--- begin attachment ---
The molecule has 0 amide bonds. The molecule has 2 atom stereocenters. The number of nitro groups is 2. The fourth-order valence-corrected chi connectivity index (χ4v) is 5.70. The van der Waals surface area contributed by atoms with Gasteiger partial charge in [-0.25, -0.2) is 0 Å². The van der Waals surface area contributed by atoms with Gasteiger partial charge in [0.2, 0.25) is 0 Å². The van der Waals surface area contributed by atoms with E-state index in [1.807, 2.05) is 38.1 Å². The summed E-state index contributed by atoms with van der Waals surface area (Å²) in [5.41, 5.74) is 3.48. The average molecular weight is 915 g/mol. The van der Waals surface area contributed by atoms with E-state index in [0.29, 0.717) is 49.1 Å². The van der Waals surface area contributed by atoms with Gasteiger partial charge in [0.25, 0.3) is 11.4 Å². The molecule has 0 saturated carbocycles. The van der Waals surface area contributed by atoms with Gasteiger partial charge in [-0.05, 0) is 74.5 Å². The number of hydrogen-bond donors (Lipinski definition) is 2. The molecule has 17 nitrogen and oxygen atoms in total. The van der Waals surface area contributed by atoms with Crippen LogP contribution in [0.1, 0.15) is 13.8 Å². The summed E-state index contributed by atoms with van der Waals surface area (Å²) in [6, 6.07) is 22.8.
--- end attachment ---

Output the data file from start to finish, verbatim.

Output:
The molecule has 0 amide bonds. The molecule has 2 atom stereocenters. The number of nitro groups is 2. The fourth-order valence-corrected chi connectivity index (χ4v) is 5.70. The van der Waals surface area contributed by atoms with Gasteiger partial charge in [-0.25, -0.2) is 0 Å². The van der Waals surface area contributed by atoms with Gasteiger partial charge in [0.2, 0.25) is 0 Å². The van der Waals surface area contributed by atoms with E-state index in [1.807, 2.05) is 38.1 Å². The summed E-state index contributed by atoms with van der Waals surface area (Å²) in [5.41, 5.74) is 3.48. The average molecular weight is 915 g/mol. The van der Waals surface area contributed by atoms with E-state index in [0.29, 0.717) is 49.1 Å². The van der Waals surface area contributed by atoms with Gasteiger partial charge in [0.25, 0.3) is 11.4 Å². The molecule has 0 saturated carbocycles. The van der Waals surface area contributed by atoms with Gasteiger partial charge in [-0.05, 0) is 74.5 Å². The number of hydrogen-bond donors (Lipinski definition) is 2. The molecule has 17 nitrogen and oxygen atoms in total. The van der Waals surface area contributed by atoms with Crippen LogP contribution in [0.1, 0.15) is 13.8 Å². The summed E-state index contributed by atoms with van der Waals surface area (Å²) in [6, 6.07) is 22.8.